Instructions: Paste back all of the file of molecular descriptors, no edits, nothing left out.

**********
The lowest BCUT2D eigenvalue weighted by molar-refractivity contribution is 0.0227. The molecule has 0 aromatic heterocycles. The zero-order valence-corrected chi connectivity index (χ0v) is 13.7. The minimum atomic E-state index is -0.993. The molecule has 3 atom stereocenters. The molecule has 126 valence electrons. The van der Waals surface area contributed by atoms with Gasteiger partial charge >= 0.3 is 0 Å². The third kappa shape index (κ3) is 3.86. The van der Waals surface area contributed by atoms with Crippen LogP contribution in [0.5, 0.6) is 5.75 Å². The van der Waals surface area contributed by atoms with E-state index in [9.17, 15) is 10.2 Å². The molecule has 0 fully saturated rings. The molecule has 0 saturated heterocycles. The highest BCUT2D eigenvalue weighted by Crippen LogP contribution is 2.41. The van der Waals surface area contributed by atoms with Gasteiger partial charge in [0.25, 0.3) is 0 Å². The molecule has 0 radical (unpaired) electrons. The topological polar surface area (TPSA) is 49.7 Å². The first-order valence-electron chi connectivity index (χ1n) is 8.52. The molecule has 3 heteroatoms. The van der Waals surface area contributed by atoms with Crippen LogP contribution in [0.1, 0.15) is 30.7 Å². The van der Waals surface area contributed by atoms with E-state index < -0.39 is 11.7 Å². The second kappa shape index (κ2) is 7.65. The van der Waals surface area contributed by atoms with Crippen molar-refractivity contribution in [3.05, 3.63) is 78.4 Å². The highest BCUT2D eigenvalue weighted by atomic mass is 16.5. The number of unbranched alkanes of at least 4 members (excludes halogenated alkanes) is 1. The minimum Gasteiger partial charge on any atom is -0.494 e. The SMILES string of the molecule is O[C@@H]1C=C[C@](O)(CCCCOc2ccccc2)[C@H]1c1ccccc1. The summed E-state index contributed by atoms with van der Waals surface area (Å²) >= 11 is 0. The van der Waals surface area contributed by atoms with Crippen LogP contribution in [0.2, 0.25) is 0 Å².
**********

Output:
The lowest BCUT2D eigenvalue weighted by molar-refractivity contribution is 0.0227. The molecule has 0 aromatic heterocycles. The zero-order valence-corrected chi connectivity index (χ0v) is 13.7. The minimum atomic E-state index is -0.993. The molecule has 3 atom stereocenters. The molecule has 126 valence electrons. The van der Waals surface area contributed by atoms with Gasteiger partial charge >= 0.3 is 0 Å². The third kappa shape index (κ3) is 3.86. The van der Waals surface area contributed by atoms with Crippen LogP contribution in [0.5, 0.6) is 5.75 Å². The van der Waals surface area contributed by atoms with E-state index in [9.17, 15) is 10.2 Å². The molecule has 0 fully saturated rings. The molecule has 0 saturated heterocycles. The highest BCUT2D eigenvalue weighted by Crippen LogP contribution is 2.41. The van der Waals surface area contributed by atoms with Gasteiger partial charge in [0.25, 0.3) is 0 Å². The molecule has 0 radical (unpaired) electrons. The topological polar surface area (TPSA) is 49.7 Å². The first-order valence-electron chi connectivity index (χ1n) is 8.52. The molecule has 3 heteroatoms. The van der Waals surface area contributed by atoms with Crippen LogP contribution in [0.1, 0.15) is 30.7 Å². The van der Waals surface area contributed by atoms with E-state index < -0.39 is 11.7 Å². The second kappa shape index (κ2) is 7.65. The van der Waals surface area contributed by atoms with Crippen molar-refractivity contribution in [3.05, 3.63) is 78.4 Å². The highest BCUT2D eigenvalue weighted by atomic mass is 16.5. The number of unbranched alkanes of at least 4 members (excludes halogenated alkanes) is 1. The minimum Gasteiger partial charge on any atom is -0.494 e. The SMILES string of the molecule is O[C@@H]1C=C[C@](O)(CCCCOc2ccccc2)[C@H]1c1ccccc1. The summed E-state index contributed by atoms with van der Waals surface area (Å²) >= 11 is 0. The van der Waals surface area contributed by atoms with Crippen LogP contribution in [0.2, 0.25) is 0 Å².